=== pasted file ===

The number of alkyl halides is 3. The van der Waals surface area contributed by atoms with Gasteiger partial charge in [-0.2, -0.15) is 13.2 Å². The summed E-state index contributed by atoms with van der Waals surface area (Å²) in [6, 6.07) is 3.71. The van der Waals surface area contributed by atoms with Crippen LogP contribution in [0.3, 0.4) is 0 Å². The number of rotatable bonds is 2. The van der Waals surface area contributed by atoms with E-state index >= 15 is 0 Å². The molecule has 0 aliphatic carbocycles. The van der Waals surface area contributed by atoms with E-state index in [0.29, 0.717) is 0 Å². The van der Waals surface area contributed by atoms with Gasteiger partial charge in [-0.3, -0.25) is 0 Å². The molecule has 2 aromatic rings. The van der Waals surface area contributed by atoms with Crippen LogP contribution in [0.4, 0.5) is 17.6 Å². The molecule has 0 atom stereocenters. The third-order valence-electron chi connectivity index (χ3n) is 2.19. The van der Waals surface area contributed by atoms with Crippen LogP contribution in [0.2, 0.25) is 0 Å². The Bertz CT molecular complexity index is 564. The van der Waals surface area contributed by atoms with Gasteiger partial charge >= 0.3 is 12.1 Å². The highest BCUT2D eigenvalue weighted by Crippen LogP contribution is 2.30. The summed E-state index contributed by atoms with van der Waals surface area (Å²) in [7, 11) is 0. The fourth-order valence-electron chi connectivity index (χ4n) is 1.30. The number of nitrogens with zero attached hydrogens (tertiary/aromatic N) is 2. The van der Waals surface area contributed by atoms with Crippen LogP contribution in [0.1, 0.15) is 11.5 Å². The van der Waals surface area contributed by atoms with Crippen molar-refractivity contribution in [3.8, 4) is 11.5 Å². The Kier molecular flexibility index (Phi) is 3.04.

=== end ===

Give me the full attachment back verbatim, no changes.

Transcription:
The number of alkyl halides is 3. The van der Waals surface area contributed by atoms with Gasteiger partial charge in [-0.2, -0.15) is 13.2 Å². The summed E-state index contributed by atoms with van der Waals surface area (Å²) in [6, 6.07) is 3.71. The van der Waals surface area contributed by atoms with Crippen LogP contribution in [0.3, 0.4) is 0 Å². The number of rotatable bonds is 2. The van der Waals surface area contributed by atoms with E-state index >= 15 is 0 Å². The molecule has 0 aliphatic carbocycles. The van der Waals surface area contributed by atoms with E-state index in [0.29, 0.717) is 0 Å². The van der Waals surface area contributed by atoms with Gasteiger partial charge in [-0.3, -0.25) is 0 Å². The molecule has 2 aromatic rings. The van der Waals surface area contributed by atoms with Crippen LogP contribution in [0.4, 0.5) is 17.6 Å². The molecule has 0 atom stereocenters. The third-order valence-electron chi connectivity index (χ3n) is 2.19. The van der Waals surface area contributed by atoms with Crippen LogP contribution in [0.2, 0.25) is 0 Å². The Bertz CT molecular complexity index is 564. The van der Waals surface area contributed by atoms with Gasteiger partial charge >= 0.3 is 12.1 Å². The highest BCUT2D eigenvalue weighted by Crippen LogP contribution is 2.30. The summed E-state index contributed by atoms with van der Waals surface area (Å²) in [7, 11) is 0. The fourth-order valence-electron chi connectivity index (χ4n) is 1.30. The number of nitrogens with zero attached hydrogens (tertiary/aromatic N) is 2. The van der Waals surface area contributed by atoms with Crippen LogP contribution in [0.1, 0.15) is 11.5 Å². The van der Waals surface area contributed by atoms with Crippen molar-refractivity contribution in [3.8, 4) is 11.5 Å². The Kier molecular flexibility index (Phi) is 3.04.